Pain Researcher at School of Nursing Receives Prestigious Award

Oct. 6, 2009
Martin Schiavenato, Ph.D., R.N.

Martin Schiavenato,Ph.D., R.N., assistant professor at the University of Rochester School of Nursing, is one of just 15 nurse educators nationwide to receive a prestigious Robert Wood Johnson Foundation (RWJF) Nurse Faculty Scholar (NFS) award.

The three-year $350,000 grant from RWJF will support Schiavenato’s research into how pain is measured in premature babies, a topic he has been interested in since the 1990s when he was a nurse in the neonatal intensive care unit. While his earlier research focused on developing a new, more sophisticated facial scale for detecting and measuring infant pain, his current project focuses on the application of technology to pediatric pain assessment.

Schiavenato has developed a computerized tool that translates behavioral and physiological signs of pain in infants—such as changes in heart rate, facial expressions and hand gestures—into a “real time” display. A glass orb that changes color depending on the signals it receives will provide an immediate indication of infant pain levels. “It’s a great subtle and objective means of conveying information at the bedside that I think could help health care providers assess pain and lead to better treatment,” he said.

Schiavenato is working on the project with faculty and students from the University of Rochester’s Department of Biomedical Engineering. This fall they are going from a lab to a bedside version. He expects to test it in a clinical setting spring 2010.

“The biggest challenge has been determining which signals to use and in what combination,” he said. “It is very difficult to gauge pain in preemies. A baby born at 28 weeks and a baby born at 36 weeks are very different creatures. They don’t send the same signals.”

Initially, Schiavenato has settled on using three key measures: heart-rate variability, which is sensitive to anabolic “flight or fight” response that is triggered by stress; electromyographic (EMG) activity, which measure muscle movement of the mouth; and movement of a flex sensor placed in the palm of a baby’s hand which will bend and send a signal as the hand splays in response to distress. Schiavenato is starting out simply with these measures combining in a complex algorithm and triggering the orb to change to one of three colors: green for fine, yellow for increasing stress, and red for distressed. But the potential for his work is vast. Different combinations of physiological responses will work better for different age babies. More colors may be able to indicate more subtle changes in stress and pain.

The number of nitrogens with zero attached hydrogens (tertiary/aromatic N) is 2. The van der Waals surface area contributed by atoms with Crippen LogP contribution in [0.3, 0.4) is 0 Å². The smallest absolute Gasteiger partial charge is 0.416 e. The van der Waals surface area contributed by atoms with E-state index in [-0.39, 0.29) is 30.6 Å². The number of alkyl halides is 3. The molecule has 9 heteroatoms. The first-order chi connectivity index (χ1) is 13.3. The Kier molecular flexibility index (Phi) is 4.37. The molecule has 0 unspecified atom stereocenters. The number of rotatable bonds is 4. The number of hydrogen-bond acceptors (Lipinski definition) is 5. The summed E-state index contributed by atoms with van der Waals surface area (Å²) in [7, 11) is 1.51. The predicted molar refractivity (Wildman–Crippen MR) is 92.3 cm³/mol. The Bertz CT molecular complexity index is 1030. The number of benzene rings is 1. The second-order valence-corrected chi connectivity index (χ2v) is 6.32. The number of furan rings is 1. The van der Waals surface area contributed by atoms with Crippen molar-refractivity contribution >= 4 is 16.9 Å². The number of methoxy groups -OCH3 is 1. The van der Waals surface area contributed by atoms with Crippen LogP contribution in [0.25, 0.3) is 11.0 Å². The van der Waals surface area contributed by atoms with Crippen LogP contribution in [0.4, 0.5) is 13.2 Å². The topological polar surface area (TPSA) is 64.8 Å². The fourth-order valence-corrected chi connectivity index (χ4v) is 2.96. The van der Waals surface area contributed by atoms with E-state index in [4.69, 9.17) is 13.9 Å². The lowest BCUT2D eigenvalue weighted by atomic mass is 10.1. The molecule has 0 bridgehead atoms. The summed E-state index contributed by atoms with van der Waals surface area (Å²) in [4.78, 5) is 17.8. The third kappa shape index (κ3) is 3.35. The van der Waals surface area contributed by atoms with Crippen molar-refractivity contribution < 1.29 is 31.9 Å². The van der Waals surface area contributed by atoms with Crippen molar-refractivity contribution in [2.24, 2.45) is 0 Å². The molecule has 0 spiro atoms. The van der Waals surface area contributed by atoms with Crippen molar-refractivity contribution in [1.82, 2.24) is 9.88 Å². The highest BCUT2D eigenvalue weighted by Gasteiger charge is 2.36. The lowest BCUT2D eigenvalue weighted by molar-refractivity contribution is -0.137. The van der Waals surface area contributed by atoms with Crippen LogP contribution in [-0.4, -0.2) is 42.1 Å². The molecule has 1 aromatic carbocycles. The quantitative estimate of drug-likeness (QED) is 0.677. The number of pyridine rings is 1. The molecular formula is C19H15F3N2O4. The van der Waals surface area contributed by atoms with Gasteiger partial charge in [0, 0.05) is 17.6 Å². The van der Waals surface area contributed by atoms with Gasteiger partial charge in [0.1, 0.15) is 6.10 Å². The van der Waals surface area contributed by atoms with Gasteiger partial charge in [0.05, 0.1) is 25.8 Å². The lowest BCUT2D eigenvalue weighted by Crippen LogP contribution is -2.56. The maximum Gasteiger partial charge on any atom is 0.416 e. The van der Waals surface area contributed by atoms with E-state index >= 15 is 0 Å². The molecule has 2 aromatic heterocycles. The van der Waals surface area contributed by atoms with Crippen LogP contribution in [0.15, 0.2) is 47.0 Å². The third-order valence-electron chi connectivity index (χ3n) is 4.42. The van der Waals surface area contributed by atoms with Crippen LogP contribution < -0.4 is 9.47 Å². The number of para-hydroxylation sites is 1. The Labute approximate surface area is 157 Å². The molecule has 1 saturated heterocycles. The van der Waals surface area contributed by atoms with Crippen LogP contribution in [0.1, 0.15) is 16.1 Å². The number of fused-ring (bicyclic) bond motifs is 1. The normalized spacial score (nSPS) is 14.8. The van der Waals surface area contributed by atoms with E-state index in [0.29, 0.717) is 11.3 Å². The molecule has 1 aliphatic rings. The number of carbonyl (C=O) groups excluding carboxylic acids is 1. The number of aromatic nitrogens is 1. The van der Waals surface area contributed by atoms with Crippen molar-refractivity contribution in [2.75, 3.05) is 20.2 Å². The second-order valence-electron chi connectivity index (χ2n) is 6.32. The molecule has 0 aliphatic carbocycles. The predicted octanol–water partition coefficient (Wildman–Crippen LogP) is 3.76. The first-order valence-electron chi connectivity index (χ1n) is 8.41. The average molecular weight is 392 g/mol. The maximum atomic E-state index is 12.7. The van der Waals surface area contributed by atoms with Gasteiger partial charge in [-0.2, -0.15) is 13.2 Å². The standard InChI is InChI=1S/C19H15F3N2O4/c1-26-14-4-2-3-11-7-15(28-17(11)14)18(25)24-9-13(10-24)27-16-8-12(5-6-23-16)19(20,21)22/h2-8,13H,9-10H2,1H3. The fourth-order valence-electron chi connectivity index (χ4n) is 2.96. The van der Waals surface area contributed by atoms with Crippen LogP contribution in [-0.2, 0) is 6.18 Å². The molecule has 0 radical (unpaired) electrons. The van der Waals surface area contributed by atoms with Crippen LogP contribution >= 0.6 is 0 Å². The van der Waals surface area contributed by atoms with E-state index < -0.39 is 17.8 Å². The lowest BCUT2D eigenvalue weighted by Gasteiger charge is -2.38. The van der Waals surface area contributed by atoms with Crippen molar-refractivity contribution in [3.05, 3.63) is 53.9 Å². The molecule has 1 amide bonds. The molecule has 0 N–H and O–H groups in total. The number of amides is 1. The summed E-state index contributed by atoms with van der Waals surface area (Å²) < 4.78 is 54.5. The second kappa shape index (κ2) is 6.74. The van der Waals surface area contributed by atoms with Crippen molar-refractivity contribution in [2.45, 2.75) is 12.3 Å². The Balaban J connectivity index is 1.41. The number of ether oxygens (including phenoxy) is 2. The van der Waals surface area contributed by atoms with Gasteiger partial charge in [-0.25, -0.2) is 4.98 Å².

“This machine will give a voice to those who cannot articulate their pain. It can be used to alleviate suffering and could have long-term developmental and cognitive health benefits for patients,” said Harriet Kitzman, Ph.D., R.N., F.A.A.N., associate dean of research at the University of Rochester School of Nursing, and one of Schiavenato’s two project mentors. The other is Laurel Carney, Ph.D., a professor of biomedical engineering and neurobiology and anatomy at the University of Rochester.

The goal of the Robert Wood Johnson Foundation Nurse Faculty Scholars program is to develop the next generation of national leaders in academic nursing through career development awards for outstanding junior nursing faculty. The program aims to strengthen the academic productivity and overall excellence of nursing schools by providing mentorship, leadership training, and salary and research support to young faculty.

Despite a rise in applicants, U.S. nursing schools turn away thousands of prospective students from baccalaureate and masters programs because of an acute shortage of faculty and clinical preceptors, training sites, space and funding constraints. Since the stature of nursing schools and the promotion of nursing faculty are dependent on the quality of the nursing faculty’s scholarly and/or research pursuits, the Nurse Faculty Scholars program seeks to strengthen the link between institutional reputation and faculty success by providing career development and other opportunities to junior faculty.

The program is funded by the Robert Wood Johnson Foundation and administered through the Johns Hopkins University School of Nursing. Jacquelyn C. Campbell, Ph.D., R.N., F.A.A.N., Anna D. Wolf chair and professor in the Johns Hopkins University School of Nursing, directs the program. For more information, go to: